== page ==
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A cottage closing checklist: 5 things to do

Blog by Susan Brown | May 31st, 2017

For some families, the closing of the summer cottage is a tradition marked by routine and a gathering of family and friends. Some choose the Thanksgiving weekend to close up, but others wait until the snow starts to fly before saying goodbye. Whenever you choose to do it, having a checklist is always a good idea. Here are 5 things to do when closing up the cottage:

1. Turn Off and Unplug


If you turn off the water and drain your pipes, the disaster of bursting frozen pipes won’t be an issue for you. Shut off the water and then flush your toilets. Open all your taps to drain the pipes. Check that your sump-pump is working, too, if you have one. It’s also a good idea to unplug all of your appliances and turn off any electric baseboard heaters, as they can be fire hazards in winter.

2. Ready Your Roof

Get your roof ready for the coming onslaught of winter hazards. Check and clean out eavestroughs to allow for melting snow to drain properly in the spring. Trim overhanging branches, so that they don’t dump extra snow (and extra weight) on your roof. Check your chimney opening to ensure there is no debris or leaf buildup, and install a chimney cover to prevent animals from deciding that your chimney is a nice place to spend the winter. Don’t forget to close the damper in your fireplace flue as well.

3. Don’t Leave a Scent Behind

Cleaning up your kitchen should probably be number one on this list, as anyone who has left food in the refrigerator over a winter will tell you. Empty your fridge and wipe it down with a mild cleansing detergent and defrost your freezer as well. Unplug and place chopsticks, or a piece or cardboard, in both doors to allow for airflow over the winter months that will prevent any mold growth. Empty your pantry; even take the canned food, as it can freeze, burst, and attract animals to your home.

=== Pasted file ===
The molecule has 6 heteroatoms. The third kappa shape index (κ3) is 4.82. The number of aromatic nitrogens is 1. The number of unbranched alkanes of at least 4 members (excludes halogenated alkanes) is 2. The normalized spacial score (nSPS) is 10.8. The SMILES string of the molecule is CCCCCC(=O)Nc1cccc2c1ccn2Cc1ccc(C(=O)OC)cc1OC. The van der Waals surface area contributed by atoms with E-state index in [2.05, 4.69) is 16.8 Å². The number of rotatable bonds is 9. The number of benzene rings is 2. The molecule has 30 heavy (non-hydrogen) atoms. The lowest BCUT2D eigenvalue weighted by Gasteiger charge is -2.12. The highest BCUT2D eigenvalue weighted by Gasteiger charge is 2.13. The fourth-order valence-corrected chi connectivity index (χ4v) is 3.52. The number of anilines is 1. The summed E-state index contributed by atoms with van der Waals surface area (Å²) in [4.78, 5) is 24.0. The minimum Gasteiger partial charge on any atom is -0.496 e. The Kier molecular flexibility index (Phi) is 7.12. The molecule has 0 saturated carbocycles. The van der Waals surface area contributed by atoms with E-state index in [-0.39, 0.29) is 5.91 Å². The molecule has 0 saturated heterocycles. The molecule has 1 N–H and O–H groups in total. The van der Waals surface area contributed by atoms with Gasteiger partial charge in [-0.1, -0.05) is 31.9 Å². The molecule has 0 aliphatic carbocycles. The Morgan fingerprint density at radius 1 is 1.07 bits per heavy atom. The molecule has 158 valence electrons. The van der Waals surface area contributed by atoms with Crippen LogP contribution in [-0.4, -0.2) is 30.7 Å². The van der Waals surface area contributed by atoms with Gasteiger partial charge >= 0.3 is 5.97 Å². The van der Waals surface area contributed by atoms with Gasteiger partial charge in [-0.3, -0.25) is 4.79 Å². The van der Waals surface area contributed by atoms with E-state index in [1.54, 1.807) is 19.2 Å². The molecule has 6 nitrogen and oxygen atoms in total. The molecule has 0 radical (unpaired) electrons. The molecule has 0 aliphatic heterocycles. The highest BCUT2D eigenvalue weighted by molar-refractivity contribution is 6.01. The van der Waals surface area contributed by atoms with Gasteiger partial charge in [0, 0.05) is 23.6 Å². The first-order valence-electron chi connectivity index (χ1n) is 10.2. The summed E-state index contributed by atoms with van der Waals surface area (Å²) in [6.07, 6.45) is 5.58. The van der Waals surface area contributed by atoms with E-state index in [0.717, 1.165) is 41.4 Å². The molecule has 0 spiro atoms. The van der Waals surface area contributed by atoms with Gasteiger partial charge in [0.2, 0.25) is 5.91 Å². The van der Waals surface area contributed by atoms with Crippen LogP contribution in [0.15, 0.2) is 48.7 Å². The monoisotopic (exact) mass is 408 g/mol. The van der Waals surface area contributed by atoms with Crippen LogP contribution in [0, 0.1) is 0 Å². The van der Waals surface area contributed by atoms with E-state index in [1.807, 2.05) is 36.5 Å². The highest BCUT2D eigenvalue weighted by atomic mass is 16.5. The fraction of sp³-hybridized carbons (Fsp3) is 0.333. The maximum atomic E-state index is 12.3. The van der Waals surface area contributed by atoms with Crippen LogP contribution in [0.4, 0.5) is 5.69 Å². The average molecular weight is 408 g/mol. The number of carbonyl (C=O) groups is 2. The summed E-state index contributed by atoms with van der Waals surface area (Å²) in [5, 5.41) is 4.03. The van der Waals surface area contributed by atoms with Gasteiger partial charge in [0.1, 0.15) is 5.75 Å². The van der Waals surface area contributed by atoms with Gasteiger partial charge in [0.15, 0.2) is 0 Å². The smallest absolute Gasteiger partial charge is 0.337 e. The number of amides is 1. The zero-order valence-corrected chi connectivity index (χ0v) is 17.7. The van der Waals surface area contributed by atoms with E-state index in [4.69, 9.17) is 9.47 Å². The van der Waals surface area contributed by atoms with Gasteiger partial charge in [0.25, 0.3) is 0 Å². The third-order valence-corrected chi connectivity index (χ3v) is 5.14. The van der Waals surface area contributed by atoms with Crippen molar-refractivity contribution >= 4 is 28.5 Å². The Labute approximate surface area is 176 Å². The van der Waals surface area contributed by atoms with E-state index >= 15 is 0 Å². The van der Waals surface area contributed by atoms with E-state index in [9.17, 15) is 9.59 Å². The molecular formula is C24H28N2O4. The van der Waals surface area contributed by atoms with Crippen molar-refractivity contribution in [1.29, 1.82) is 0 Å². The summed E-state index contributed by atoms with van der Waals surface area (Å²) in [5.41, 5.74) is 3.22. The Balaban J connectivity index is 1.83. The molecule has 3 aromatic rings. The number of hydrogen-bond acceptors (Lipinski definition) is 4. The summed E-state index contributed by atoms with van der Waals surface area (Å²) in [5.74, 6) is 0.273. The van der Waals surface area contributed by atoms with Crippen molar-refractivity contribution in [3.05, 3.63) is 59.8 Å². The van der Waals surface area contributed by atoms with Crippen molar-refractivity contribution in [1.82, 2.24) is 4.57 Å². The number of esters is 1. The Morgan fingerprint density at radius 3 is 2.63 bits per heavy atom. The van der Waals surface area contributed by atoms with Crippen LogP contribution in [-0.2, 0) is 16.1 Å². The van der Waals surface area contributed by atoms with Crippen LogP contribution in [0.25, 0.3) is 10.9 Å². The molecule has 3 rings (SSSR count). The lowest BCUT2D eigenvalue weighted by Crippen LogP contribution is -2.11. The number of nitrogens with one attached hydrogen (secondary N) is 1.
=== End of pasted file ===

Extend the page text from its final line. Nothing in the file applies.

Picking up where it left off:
4. Shovel to Avoid Trouble

Secure the services of a local snow-removal company and hire them to visit your property at least once over the winter to remove snow and ice build-up from your roof. Even a small load can become dangerously heavy if there’s a period of rain followed by another deep freeze.

5. Picture Perfect

Finally, take photos of your cottage, the inside and out, to have on hand in case anything unfortunate happens over the winter and you need to make an insurance claim. Having photographic evidence of the before or after or the particular contents damaged or missing makes a claim much smoother to process. Don’t forget to include your dock area and outbuildings, too.

Doing these 5 things to prepare for winter will make for an easier spring start up. One last thing: Why not lay a fire in the hearth, logs, paper, and all—that way on your first visit in spring you can have a fire immediately while you wait for the cottage to warm up. Your spring self will thank your fall self.